Today we’re visiting Jordan Mara’s garden north of Vancouver, British Columbia.
My garden is a little different than most—and that’s because my relationship with gardening had an unusual beginning.
Rather than getting into gardening for the beauty it brings, or for fresh vegetables and herbs, I discovered gardening during an incredibly anxious time in my life. As a result, it quickly became where I could go to find peace, calm, and restoration. And over the years, I’ve started to shape it into a Mindful Garden where each of the senses is activated: hearing, sight, touch, smell, and taste.
HEARING. The first sense I look to activate when beginning an afternoon of gardening is hearing. I’ll spend a minute or two with my eyes closed and a hot coffee in hand, simply counting the number of unique sounds I can hear. At first, it’s the car passing my house, a power tool a few houses down. But as I slow down, I hear the subtle rustling of leaves in the trees, the river gently running a few blocks away, a hummingbird buzzing overhead. Within a few short minutes, I feel miles removed from the business of life and fully immersed in the endless life of the garden.
SIGHT. As I open my eyes, I shift my attention to activating my sense of sight and taking in the garden. While I start by observing the entirety of the garden, I quickly focus on specific plants to notice their beautiful and intricate details. I choose a bed to inspect closely—turning leaves over to see if any little critters (for better or worse!) have chosen to call a kale leaf home, exploring the strawberry flowers to see which might be pollinating, and observing the new vertical growth on my cucumber vines.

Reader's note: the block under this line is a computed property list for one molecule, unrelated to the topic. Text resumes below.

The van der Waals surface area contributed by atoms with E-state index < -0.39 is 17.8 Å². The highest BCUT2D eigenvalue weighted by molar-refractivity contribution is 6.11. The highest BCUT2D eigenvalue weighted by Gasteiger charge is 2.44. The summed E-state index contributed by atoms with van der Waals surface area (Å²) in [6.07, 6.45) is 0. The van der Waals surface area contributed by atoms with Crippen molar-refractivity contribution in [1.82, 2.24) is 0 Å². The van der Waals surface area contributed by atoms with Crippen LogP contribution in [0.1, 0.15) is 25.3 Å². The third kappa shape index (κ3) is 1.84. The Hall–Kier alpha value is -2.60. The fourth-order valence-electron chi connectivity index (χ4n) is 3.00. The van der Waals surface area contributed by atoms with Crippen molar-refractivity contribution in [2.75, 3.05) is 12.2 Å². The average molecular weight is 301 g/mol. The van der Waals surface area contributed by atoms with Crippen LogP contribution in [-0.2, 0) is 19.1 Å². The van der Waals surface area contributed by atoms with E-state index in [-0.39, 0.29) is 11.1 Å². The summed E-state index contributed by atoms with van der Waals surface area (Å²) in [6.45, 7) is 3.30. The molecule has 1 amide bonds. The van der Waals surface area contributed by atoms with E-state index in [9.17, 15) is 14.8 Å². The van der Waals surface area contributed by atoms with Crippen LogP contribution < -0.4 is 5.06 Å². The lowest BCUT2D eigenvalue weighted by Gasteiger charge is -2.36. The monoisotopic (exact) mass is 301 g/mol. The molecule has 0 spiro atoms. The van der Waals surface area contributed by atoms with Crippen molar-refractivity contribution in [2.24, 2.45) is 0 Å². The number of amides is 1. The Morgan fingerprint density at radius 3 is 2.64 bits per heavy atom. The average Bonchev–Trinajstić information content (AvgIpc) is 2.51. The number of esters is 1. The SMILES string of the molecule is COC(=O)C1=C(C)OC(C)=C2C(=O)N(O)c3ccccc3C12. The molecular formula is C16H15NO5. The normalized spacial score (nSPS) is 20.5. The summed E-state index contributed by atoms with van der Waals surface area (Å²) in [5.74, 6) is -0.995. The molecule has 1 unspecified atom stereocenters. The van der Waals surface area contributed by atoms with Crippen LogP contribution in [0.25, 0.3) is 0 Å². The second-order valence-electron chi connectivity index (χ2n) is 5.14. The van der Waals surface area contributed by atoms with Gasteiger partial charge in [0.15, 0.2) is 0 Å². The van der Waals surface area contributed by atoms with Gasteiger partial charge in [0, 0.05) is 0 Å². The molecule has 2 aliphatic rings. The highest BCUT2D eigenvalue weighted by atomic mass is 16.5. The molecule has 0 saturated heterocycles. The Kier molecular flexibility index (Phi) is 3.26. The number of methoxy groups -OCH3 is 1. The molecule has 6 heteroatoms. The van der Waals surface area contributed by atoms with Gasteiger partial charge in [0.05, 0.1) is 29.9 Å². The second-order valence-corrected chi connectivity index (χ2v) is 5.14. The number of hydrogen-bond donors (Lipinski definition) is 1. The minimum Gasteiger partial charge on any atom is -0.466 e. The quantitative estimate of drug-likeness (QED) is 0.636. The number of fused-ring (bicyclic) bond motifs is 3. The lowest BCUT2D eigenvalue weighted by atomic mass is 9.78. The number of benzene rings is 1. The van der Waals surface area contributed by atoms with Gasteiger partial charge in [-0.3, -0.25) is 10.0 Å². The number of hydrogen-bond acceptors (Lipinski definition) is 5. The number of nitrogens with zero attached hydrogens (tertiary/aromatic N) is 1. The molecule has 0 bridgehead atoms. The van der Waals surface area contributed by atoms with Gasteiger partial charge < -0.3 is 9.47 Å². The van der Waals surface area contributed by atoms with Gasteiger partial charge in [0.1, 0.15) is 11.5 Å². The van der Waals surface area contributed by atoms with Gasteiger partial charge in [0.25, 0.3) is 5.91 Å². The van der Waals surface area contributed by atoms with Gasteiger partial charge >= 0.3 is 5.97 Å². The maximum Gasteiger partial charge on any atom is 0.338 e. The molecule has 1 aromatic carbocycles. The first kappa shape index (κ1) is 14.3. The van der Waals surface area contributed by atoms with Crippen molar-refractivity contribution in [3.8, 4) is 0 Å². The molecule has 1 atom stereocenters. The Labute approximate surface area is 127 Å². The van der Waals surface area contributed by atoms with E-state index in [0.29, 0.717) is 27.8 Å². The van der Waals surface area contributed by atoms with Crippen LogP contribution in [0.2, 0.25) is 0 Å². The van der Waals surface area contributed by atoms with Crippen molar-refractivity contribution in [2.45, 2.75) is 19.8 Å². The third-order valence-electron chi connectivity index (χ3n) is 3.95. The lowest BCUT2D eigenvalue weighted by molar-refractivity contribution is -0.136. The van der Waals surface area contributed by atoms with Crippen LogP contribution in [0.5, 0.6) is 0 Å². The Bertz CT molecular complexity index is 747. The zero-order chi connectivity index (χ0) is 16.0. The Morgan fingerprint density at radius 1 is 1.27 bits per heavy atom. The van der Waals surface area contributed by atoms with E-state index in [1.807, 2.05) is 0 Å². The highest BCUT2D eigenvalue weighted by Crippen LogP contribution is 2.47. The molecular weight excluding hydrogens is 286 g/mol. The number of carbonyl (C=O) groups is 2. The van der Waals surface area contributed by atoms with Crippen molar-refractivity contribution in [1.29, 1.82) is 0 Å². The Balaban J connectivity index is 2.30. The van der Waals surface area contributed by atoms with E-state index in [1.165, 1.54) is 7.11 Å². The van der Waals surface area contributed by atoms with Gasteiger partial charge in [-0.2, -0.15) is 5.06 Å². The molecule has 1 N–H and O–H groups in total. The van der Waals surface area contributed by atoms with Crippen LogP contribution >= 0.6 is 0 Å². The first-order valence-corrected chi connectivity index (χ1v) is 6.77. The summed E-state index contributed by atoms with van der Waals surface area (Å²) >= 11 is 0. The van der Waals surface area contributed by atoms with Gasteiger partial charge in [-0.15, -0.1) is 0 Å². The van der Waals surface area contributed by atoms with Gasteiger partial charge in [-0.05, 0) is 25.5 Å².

TOUCH. While there is no shortage of plants and features to touch throughout the garden, I’ve turned my mindfulness practice on this front to what’s beneath my feet. This is a project that is going through its next phase, as I am in the midst of building a barefoot path for 2022. Each 10 to 15 feet will have a different path texture: ground covers upon entering the garden, followed by wood chips, then moss, and who knows what after that? This shift in texture will serve as another sensory activation to slow down from the hustle and bustle of life and enjoy the subtleties throughout the garden.
SMELL. As I round the path to harvest a few goodies to enjoy in a salad, I take another minute or two to run my hand along a few plants—or fully bury my face in a bloom of flowers. While the roses, lavender, sweet peas, and rosemary provide a very distinct and potent fragrance, I get equal enjoyment from the subtleties of a healthy tomato vine, rich humus-filled soil, and even fresh rainwater in the rain catchment.
TASTE. Lastly, I couldn’t end a stroll through my garden without enjoying the fruits (and leaves) of my labor! While the obvious choices of strawberries and raspberries are more commonly enjoyed before they even make it onto the patio table, I also get a great deal of enjoyment from trying different leafy greens such as arugula and spinach at different stages of their growing cycle to see how the flavor changes and evolves.
And before I know it, the rest of the world feels light years away as I come to the close of a stroll through my Mindful Garden. With all my senses activated and immersed, I feel rejuvenated, recharged, and ready for the rest of the day!